1951 in art
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|List of years in art (table)|
|... 1941 . 1942 . 1943 . 1944 . 1945 . 1946 . 1947 ...
1948 1949 1950 -1951- 1952 1953 1954
... 1955 . 1956 . 1957 . 1958 . 1959 . 1960 . 1961 ...
|Art . Archaeology . Architecture . Literature . Music . Philosophy . Science +...|
- April – The Peggy Guggenheim Collection in Venice is first opened to the public.
- May 3 – September 30 – Festival of Britain, based on London's South Bank. Director Hugh Casson has assembled a team of young designers and architects to create it.
- Festival Star emblem by Abram Games.
- Royal Festival Hall by Leslie Martin, Peter Moro and Robert Matthew.
- Dome of Discovery by Ralph Tubbs.
- Skylon by Philip Powell, Hidalgo Moya and Felix Samuely.
- Riverside Restaurant, New Schools building and Waterloo entrance tower by Jane Drew with Maxwell Fry.
- Sculptures: Youth Advancing by Jacob Epstein; Reclining Figure by Henry Moore; Contrapuntal Forms and Turning Forms by Barbara Hepworth; The Islanders by Siegfried Charoux; and Sunbathers by Peter Peri.
- Murals by Mary Fedden, Josef Herman and John Tunnard.
- The Arts Council of Great Britain has also commissioned work from Robert Adams, Reg Butler, Lynn Chadwick, Frank Dobson, Karin Jonzen, F. E. McWilliam, Bernard Meadows, Uli Nimptsch and Eduardo Paolozzi. Some is sited in the concurrent open-air exhibition of sculpture in Battersea Park and there is an associated exhibition Sixty Paintings for '51 at the RBA Galleries and a show of popular and traditional art, Black Eyes & Lemonade, organised by Barbara Jones at the Whitechapel Gallery.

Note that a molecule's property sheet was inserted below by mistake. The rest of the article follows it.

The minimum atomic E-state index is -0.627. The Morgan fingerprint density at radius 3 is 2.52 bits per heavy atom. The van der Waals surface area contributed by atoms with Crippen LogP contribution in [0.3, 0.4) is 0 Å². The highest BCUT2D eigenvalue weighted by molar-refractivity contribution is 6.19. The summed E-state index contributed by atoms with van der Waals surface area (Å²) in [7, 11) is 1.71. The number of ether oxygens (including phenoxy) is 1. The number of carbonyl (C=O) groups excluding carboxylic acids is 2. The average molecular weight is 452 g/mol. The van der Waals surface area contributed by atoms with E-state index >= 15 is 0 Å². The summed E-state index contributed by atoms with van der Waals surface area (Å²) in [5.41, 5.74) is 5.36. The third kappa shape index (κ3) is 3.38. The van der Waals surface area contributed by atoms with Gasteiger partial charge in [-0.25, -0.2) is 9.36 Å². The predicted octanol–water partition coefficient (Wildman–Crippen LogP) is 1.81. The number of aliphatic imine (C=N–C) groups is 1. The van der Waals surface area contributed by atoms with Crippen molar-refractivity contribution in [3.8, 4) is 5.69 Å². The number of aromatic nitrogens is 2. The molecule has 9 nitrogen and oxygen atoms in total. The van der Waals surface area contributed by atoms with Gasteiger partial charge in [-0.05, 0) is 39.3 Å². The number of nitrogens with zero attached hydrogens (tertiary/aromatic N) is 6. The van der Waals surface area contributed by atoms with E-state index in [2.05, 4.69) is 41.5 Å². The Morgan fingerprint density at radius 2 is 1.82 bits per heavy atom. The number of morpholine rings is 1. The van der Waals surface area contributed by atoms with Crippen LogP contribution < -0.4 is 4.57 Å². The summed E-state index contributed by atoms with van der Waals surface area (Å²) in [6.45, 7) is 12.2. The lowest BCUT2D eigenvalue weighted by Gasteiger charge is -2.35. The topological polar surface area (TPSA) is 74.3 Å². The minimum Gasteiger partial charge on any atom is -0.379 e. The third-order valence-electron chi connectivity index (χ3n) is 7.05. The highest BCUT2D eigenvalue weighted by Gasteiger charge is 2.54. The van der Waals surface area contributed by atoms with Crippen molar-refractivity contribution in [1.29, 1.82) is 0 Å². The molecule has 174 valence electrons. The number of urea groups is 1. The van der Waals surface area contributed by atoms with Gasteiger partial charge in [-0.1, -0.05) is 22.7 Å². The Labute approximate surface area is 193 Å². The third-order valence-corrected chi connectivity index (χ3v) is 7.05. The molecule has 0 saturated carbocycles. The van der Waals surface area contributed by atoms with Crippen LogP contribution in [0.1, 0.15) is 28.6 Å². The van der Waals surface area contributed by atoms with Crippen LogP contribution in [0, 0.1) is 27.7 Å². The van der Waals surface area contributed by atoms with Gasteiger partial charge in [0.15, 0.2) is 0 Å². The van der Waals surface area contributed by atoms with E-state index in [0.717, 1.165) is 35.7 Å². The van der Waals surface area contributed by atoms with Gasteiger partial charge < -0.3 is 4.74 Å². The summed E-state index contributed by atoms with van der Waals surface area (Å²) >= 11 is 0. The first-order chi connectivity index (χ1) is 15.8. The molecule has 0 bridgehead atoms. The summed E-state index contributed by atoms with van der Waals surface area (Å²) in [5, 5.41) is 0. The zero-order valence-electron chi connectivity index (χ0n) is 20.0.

- Henri Matisse completes interior decoration of Chapelle du Rosaire de Vence.
- May 2–July 29 – Sculpture and Drawings by Henry Moore retrospective exhibition at the Tate Gallery, London.
- May 21–June 10 – 9th Street Art Exhibition (otherwise known as the Ninth Street Show), stepping-out of the post war New York avant-garde, collectively known as the New York School.
See also: Category:1951 sculptures
- Salvador Dalí
- M. C. Escher – lithographs
- James Earle Fraser – The Arts of Peace: "Music and Harvest" and "Aspiration and Literature"
- Lucian Freud
- Girl With a White Dog
- Interior in Paddington
- Leo Friedlander – The Arts of War: "Valor" and "Sacrifice"
- Alfred Janes – Portrait of William Grant Murray
- Louis le Brocquy – A Family
- Barnett Newman – Vir Heroicus Sublimis
- Pablo Picasso – Massacre in Korea
- Robert Rauschenberg – White Paintings
- James Buchanan "Buck" Winn – The History of Ranching (mural for Pearl Brewing Company, San Antonio, Texas)
- April 16 – Pierre Toutain-Dorbec, sculptor
- November 17 – Jack Vettriano, Scottish painter
- date unknown – John Kindness, Northern Irish multi-media artist
- February 6 – Frank DuMond, American painter, illustrator, and teacher (b. 1865)
- April 23 – Charles Keck, American sculptor (b. 1875)
- May 11 – Wilfrid de Glehn, painter (b. 1871)
- August 10 – Tony Gaudio, Italian photographer
- September – Wols, German painter, photographer
- September 5 – Mário Eloy, Expressionist painter
- September 18 – Gelett Burgess, art critic
- September 26 – Lane Bryant, designer
- October 1 – Karel Teige, graphic artist
- November 15 – Frank Weston Benson, Impressionist painter (b. 1862)
- date unknown
- Vail, Karole (1998). Peggy Guggenheim: A Celebration. New York: Guggenheim Museum. p. 92. ISBN 0810969149.
- "King George opens Festival of Britain". BBC News. 3 May 1951. Archived from the original on 7 March 2008. Retrieved 2008-02-03.
- Drew, Jane (1976). "The Riverside Restaurant". In Banham, Mary; Hillier, Bevis (eds). A Tonic to the Nation: The Festival of Britain 1951. London: Thames & Hudson. p. 103.
- Whiteley, Gillian. "Festival of Britain". Designing Britain 1945-1975 – Art for Social Spaces.
- Folliard, Edward T. "Truman Accepts Italy's Gift of Memorial Bridge Statues." Washington Post. September 27, 1951.
- "Four Italian Bronze Horses Here for Span." Washington Post. June 8, 1951.
- Sumner, Ann (2003). "Who was Thomas Jones? The life, death and posthumous reputation of Thomas Jones of Pencerrig". In Sumner, Ann; Smith, Greg (ed). Thomas Jones (1742–1803): An Artist Rediscovered. New Haven; London: Yale University Press.